Five Delaware Cases All Venture Capital Players Should Know

Now and then this blog publishes compendiums of bedrock decisions and key principles of which M&A and Corporate Governance practitioners, and their clients, should be aware (e.g., here and here).  This post takes the opportunity to highlight five relatively recent and important decisions that have shaped Delaware legal practice and discourse involving venture capital investment.  Counsel representing investors and other players in emerging growth companies should familiarize themselves with this digest.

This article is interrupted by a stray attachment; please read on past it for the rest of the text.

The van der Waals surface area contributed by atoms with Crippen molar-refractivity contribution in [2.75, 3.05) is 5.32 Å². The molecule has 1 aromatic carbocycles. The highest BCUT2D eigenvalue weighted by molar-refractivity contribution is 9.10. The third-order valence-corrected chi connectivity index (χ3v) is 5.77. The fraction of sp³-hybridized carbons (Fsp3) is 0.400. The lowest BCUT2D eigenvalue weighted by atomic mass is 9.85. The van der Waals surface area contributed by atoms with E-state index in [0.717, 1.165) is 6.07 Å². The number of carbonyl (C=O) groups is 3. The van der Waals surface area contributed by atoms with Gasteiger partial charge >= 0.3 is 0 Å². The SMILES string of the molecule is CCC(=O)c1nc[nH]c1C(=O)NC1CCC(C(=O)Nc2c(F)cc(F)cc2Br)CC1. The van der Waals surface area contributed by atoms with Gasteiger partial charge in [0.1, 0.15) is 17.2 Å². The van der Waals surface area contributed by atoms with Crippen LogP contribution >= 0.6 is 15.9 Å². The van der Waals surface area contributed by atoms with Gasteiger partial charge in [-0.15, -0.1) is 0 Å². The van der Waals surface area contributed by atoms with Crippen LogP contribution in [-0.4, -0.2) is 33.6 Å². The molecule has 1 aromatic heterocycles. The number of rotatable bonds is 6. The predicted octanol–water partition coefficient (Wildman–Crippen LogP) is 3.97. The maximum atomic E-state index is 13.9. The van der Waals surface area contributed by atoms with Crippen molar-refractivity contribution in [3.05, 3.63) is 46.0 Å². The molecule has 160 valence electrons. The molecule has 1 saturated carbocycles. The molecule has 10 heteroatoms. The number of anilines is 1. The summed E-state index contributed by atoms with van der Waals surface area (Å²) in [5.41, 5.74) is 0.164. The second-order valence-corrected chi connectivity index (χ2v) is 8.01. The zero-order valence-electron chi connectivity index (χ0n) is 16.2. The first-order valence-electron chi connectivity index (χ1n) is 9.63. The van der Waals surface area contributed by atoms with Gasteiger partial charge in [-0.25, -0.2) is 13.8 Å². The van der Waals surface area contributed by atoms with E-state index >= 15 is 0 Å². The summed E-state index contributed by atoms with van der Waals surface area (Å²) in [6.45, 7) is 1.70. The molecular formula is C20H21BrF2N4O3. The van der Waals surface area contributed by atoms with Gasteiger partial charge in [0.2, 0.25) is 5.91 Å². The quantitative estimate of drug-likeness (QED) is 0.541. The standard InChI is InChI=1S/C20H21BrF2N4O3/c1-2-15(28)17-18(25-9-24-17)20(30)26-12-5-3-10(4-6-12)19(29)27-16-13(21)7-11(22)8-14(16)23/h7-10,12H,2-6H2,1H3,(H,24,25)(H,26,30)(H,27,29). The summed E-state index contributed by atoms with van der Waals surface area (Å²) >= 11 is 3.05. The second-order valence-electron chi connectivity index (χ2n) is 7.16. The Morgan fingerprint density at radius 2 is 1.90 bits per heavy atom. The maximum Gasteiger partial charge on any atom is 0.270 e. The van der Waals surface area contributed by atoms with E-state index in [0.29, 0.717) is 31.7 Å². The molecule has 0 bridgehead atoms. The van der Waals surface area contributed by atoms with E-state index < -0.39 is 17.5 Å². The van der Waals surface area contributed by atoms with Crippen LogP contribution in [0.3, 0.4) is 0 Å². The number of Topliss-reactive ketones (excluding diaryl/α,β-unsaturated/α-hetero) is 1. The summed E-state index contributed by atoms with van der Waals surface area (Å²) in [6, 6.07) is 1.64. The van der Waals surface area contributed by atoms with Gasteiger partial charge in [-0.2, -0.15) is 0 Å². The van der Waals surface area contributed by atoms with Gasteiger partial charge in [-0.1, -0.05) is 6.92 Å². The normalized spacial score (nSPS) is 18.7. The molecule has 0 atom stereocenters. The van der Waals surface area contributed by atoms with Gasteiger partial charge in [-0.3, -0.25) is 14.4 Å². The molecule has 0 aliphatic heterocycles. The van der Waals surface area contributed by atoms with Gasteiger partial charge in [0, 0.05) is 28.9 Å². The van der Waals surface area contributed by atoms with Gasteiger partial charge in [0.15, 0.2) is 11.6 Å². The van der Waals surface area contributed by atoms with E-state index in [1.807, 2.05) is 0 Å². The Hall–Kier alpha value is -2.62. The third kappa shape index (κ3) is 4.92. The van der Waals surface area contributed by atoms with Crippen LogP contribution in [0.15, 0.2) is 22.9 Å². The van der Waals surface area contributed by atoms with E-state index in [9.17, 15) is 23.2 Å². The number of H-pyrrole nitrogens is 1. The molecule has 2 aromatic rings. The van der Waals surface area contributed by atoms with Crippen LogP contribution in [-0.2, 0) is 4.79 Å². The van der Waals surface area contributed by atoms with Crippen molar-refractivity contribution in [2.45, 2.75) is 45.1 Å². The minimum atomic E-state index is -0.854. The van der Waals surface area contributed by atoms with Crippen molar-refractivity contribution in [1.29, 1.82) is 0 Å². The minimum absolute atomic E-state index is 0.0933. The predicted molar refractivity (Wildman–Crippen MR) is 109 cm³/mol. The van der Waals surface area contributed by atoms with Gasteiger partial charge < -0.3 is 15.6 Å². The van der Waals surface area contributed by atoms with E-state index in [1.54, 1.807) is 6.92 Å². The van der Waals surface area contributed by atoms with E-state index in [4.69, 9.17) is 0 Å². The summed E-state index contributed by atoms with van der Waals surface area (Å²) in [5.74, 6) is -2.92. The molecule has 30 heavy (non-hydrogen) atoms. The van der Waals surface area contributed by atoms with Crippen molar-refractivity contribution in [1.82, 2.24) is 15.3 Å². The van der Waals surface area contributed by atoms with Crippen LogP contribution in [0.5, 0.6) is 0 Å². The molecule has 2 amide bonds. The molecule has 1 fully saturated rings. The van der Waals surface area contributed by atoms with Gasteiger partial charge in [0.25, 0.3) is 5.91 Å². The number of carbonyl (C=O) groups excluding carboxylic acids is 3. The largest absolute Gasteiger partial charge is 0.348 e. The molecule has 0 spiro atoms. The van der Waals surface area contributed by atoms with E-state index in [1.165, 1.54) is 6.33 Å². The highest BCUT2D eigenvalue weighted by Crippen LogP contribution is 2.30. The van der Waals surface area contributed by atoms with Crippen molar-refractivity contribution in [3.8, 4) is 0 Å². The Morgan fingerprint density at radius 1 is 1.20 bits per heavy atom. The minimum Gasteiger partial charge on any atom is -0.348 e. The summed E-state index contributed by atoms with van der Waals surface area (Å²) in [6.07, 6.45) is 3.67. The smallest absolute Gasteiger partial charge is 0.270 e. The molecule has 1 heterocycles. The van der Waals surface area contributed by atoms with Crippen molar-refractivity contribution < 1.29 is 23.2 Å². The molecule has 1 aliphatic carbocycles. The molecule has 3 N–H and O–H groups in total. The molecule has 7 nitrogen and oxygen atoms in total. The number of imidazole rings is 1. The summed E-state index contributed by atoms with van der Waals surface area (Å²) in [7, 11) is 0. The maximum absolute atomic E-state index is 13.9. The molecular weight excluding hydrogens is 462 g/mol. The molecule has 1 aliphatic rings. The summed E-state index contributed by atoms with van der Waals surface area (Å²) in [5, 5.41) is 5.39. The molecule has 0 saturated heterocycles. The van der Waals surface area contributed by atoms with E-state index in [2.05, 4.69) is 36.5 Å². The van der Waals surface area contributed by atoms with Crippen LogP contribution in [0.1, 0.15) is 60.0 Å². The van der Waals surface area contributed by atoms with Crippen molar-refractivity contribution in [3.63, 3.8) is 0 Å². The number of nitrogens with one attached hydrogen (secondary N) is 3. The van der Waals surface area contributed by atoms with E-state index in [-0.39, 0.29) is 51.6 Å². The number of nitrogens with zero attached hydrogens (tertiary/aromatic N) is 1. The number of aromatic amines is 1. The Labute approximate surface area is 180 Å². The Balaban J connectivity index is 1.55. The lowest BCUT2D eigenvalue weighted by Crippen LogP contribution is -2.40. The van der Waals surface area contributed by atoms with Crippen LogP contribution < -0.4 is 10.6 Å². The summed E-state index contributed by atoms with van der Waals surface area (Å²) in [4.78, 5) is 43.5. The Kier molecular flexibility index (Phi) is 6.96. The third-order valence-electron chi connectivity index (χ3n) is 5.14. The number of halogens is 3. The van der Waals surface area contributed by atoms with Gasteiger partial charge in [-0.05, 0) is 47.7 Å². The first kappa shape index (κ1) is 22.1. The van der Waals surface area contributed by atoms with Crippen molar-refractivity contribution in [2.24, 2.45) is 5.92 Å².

• McRitchie v. Zuckerberg, 2024 WL 1874060 (Del. Ch. Apr. 30, 2024): Proponents of Modern Portfolio Theory subscribe to the maxim that “prudent investors diversify,” and believe investors can increase returns at lower risk by diversifying their various holdings. In McRitchie, the plaintiff, a proponent of this theory, alleged that the directors, officers, and controller of Meta breached their fiduciary duties by managing the company under a “firm-specific model,” rather than a diversified-investor model, to the detriment of the company’s stockholder base.  Put another way, the plaintiff alleged the defendants managed Meta’s affairs to generate Meta-specific value — in part due to the company’s directors’ significant holdings in the company — at the expense of the “economy as a whole,” thus harming Meta stockholders with diversified portfolio interests.  The defendants moved to dismiss, contending that they appropriately managed the affairs of the company under a firm-specific model, as Delaware law requires.  The Court of Chancery agreed, confirming that “directors of a corporation owe [fiduciary] duties to the stockholders as investors in that corporation”; such duties “run to firm-specific stockholders in their capacities as firm-specific stockholders and not in any other capacities they may have.”  Investors in emerging companies and other ventures ought to take note of this important opinion and its articulation of the foundation for corporate fiduciary responsibility.  As the court noted, this “point is so basic that no Delaware decisions have felt the need to say it.  Fish don’t talk about water.”